Since 1988, when I wrote the first edition of this book, I’ve heard from many colleagues that their departments are offering courses in research methods. This is wonderful. Anthropologists of my generation, trained in the 1950s and 1960s, were hard-pressed to find courses we could take on how do research. There was something rather mystical about the how-to of fieldwork; it seemed inappropriate to make the experience too methodical. The mystique is still there. Anthropological fieldwork is fascinating and dangerous. Seriously: Read Nancy Howell’s 1990 book on the physical hazards of fieldwork if you think this is a joke. But many anthropologists have found that participant observation loses none of its allure when they collect data systematically and according to a research design. Instead, they learn that having lots of reliable data when they return from fieldwork makes the experience all the more magical.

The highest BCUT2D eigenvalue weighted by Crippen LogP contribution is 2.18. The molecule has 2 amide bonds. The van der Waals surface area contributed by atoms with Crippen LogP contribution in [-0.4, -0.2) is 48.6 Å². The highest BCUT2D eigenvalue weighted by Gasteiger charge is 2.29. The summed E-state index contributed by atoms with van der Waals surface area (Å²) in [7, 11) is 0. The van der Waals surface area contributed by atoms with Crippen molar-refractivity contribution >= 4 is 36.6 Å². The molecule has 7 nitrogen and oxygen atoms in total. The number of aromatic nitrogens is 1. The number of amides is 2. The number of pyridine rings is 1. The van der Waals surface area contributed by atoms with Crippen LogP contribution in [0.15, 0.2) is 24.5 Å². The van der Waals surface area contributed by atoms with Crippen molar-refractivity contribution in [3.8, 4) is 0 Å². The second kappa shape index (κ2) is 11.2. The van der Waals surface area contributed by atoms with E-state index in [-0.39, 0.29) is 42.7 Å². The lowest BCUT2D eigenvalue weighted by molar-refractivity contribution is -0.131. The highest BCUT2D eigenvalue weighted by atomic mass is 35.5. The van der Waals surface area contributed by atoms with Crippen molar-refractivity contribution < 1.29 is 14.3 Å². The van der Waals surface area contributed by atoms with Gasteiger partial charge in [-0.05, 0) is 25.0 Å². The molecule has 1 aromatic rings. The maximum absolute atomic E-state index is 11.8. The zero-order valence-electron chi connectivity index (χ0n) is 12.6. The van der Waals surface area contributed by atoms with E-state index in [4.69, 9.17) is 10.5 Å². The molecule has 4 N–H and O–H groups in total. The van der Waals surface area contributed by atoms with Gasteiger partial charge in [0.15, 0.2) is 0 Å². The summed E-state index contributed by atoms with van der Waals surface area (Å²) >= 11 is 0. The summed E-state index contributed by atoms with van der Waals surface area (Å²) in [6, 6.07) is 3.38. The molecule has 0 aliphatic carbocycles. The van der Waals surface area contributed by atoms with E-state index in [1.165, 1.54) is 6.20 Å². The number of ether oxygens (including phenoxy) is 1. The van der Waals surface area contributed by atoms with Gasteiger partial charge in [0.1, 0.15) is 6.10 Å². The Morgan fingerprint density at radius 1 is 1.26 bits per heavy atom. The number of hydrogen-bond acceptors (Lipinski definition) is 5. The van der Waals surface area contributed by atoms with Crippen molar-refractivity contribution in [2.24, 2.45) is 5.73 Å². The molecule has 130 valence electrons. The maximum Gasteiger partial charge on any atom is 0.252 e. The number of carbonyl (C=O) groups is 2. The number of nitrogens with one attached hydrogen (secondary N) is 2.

I wrote this book to make it easier for students to collect reliable data beginning with their first fieldwork experience.We properly challenge one another’s explanations for why Hindus don’t eat their cattle and why, in some cultures, mothers are more likely than fathers are to abuse their children. That’s how knowledge grows. Whatever our theories, though, all of us need data on which to test those theories. The methods for collecting and analyzing data belong to all of us.